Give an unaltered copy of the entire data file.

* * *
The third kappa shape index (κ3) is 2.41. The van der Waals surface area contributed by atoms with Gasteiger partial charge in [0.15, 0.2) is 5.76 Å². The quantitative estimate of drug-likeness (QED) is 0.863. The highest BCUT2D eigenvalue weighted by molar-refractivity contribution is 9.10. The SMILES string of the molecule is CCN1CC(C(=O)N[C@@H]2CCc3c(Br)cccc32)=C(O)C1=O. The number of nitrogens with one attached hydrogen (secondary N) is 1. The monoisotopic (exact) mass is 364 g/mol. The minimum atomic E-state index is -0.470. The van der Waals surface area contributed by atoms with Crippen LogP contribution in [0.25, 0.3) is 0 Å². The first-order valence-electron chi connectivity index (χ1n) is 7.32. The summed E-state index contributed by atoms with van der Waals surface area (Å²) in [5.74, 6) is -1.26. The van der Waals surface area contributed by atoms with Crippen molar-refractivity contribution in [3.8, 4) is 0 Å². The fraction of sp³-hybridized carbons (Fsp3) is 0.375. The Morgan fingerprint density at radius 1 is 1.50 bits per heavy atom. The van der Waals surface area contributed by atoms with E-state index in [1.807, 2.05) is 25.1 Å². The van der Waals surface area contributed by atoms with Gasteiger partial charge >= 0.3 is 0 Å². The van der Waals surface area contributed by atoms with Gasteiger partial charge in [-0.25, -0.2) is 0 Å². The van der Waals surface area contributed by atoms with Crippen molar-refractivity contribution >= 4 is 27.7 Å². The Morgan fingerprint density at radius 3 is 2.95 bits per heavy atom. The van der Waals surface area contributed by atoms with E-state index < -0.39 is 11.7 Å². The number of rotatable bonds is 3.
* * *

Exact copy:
The third kappa shape index (κ3) is 2.41. The van der Waals surface area contributed by atoms with Gasteiger partial charge in [0.15, 0.2) is 5.76 Å². The quantitative estimate of drug-likeness (QED) is 0.863. The highest BCUT2D eigenvalue weighted by molar-refractivity contribution is 9.10. The SMILES string of the molecule is CCN1CC(C(=O)N[C@@H]2CCc3c(Br)cccc32)=C(O)C1=O. The number of nitrogens with one attached hydrogen (secondary N) is 1. The monoisotopic (exact) mass is 364 g/mol. The minimum atomic E-state index is -0.470. The van der Waals surface area contributed by atoms with Crippen LogP contribution in [0.25, 0.3) is 0 Å². The first-order valence-electron chi connectivity index (χ1n) is 7.32. The summed E-state index contributed by atoms with van der Waals surface area (Å²) in [5.74, 6) is -1.26. The van der Waals surface area contributed by atoms with Crippen molar-refractivity contribution in [3.8, 4) is 0 Å². The fraction of sp³-hybridized carbons (Fsp3) is 0.375. The Morgan fingerprint density at radius 1 is 1.50 bits per heavy atom. The van der Waals surface area contributed by atoms with E-state index in [1.807, 2.05) is 25.1 Å². The van der Waals surface area contributed by atoms with Gasteiger partial charge >= 0.3 is 0 Å². The van der Waals surface area contributed by atoms with Gasteiger partial charge in [-0.25, -0.2) is 0 Å². The van der Waals surface area contributed by atoms with Crippen molar-refractivity contribution >= 4 is 27.7 Å². The Morgan fingerprint density at radius 3 is 2.95 bits per heavy atom. The van der Waals surface area contributed by atoms with E-state index < -0.39 is 11.7 Å². The number of rotatable bonds is 3.